Category Archives: Diaspora

Basque Fact of the Week: The Basque History of Boise

Boise, Idaho, is one of the centers of Basque culture in the United States. The home of the Basque Block, which features the Boise Basque Center, the Basque Museum and Cultural Center, a fronton, the Basque Market, and the restaurants Bar Gernika and Leku Ona, it is also home to the Oinkari Basque Dancers and […]

A Sense of Family and Belonging: An Interview with Linda Uruburu

For those of us Basque-Americans that grew up in the West, we were surrounded by the sheepherders that came before us. Images of sheep wagons, bands of sheep, and sheepherder’s bread are common. However, the Basque-American experience is as varied as Basques themselves. Out east, the typical Basque immigrant was very different. Still driven by […]

Basque Fact of the Week: Violence Finds Basque Sheepherders During the Sheep Wars

Note that, if you get this post via email, the return-to address goes no where, so please write blas@buber.net if you want to get in touch with me. Today, the Basque sheepherder is viewed as an almost romantic figure, epitomizing the hard work of Basque immigrants who came to the United States to find a […]

Basque Fact of the Week: Juan Zumárraga, First Bishop of Mexico

Basques, with their adventurous spirit and ambitions for a better life, were key players in the conquest and history of the Americas. Reminders of that history are everywhere, from the names of towns (Durango, Colorado and the state of Durango in Mexico) to some of the most influential figures in American history, such as Simón […]

Basque Fact of the Week: The Basques of Bakersfield, California

The western United States saw Basque communities, often centered around the sheep herding trade, pop up across the landscape. Newly arrived Basques needed places to stay and contacts to help guide them as they tried to navigate this foreign land and the Basque boarding houses were born. Some of those endured over a century, their […]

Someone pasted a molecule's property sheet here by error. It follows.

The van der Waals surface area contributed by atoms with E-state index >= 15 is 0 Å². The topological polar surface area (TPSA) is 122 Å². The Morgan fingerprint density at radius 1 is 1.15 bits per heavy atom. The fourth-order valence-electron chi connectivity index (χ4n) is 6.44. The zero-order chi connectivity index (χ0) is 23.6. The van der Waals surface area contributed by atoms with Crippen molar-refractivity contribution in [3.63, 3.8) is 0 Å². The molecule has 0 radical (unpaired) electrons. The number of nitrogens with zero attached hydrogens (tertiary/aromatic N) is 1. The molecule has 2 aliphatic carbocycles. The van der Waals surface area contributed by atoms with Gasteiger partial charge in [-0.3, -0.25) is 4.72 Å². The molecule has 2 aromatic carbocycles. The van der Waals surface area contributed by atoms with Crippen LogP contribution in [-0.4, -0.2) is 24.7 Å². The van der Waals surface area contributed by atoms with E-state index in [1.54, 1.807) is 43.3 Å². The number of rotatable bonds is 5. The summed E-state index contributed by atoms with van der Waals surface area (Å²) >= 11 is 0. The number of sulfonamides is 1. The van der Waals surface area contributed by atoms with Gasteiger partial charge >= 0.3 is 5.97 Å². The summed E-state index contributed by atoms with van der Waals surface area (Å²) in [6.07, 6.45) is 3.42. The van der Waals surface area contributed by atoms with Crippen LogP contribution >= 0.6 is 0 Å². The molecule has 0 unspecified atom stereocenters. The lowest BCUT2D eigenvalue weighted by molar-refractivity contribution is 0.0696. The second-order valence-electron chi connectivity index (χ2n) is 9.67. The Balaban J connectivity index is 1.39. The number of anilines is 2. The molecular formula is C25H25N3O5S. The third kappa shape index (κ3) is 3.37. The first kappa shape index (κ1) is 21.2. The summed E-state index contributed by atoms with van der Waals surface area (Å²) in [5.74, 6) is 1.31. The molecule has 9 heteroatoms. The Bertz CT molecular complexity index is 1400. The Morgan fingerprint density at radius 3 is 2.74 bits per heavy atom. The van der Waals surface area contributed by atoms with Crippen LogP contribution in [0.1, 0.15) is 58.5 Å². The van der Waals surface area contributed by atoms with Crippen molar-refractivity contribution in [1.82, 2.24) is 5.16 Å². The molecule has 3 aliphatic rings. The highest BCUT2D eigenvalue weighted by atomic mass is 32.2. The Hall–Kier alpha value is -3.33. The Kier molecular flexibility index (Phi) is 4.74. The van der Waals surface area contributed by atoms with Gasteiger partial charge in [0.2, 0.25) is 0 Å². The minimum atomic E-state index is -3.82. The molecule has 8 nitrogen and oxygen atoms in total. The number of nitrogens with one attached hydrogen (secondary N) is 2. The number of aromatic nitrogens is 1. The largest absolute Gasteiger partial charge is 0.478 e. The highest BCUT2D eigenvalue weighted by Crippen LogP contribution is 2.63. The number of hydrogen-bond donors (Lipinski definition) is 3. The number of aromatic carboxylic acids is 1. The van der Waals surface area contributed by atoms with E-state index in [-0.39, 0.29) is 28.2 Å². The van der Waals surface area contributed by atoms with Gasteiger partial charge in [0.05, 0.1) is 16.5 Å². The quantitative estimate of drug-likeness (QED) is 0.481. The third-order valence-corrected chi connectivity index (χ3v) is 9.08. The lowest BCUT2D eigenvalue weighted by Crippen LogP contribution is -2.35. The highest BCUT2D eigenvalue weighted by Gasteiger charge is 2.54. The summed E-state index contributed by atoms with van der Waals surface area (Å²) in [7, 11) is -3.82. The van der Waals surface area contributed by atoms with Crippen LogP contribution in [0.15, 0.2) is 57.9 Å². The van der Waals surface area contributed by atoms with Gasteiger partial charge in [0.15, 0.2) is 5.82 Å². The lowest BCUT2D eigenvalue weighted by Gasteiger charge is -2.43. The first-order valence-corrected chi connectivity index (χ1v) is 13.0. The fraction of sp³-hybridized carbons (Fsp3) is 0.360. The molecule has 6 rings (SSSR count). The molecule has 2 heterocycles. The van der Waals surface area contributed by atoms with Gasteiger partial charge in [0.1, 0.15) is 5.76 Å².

Basque Fact of the Week: Juan Bautista de Anza I and II, Explorers of the North American West

As part of the conquest of the Americas, Basques played an outsized role. They were there for many of the pivotal events that ended up shaping both continents. This is no less true for what would become the United States. Far west, in what eventually became California, Juan Bautista de Anza was an explorer, a […]

Basque Fact of the Week: A Basque in Lunch atop a Skyscraper

Lunch atop a Skyscraper is one of the most iconic photographs ever taken. Taken in 1932, it features 11 men casually eating their lunch while sitting upon a crossbeam dangling above New York City. The photo was a publicity stunt, taken to promote the construction of Rockefeller Center. Even so, much about the photo remains […]

Basque Fact of the Week: Saint Pierre and Miquelon

On the furthest reaches of Canada’s eastern coast lies Saint Pierre and Miquelon, a small group of islands just south of Newfoundland. A French Territorial Collectivity, the islands are the last remaining vestige of New France, at least in North America – the people are guaranteed French citizenship. However, perhaps more interestingly, if you look […]

Building Bridges: An Interview with Benoît Etcheverry

Benoît Etcheverry Macazaga seems omnipresent across the Webscape of the Basque diaspora. Whether through websites, radio, or now webcasts, he uses the thousands of connections he has made over the years to examine the relationship between the diaspora and the home country Euskal Herria. Why? Simply put, his goal is to build stronger bridges between […]

A Man on the Move Studying Movement of Basques: An Interview with Pedro Oiarzabal

Pedro Oiarzabal has traveled the world, taking the pulse of Basque diaspora communities across the globe. In normal times, he can often be found at Basque festivals, talking to everyone he can, to understand what being Basque means. Currently, he is the co-lead of a project that aims to document the stories of Basque veterans […]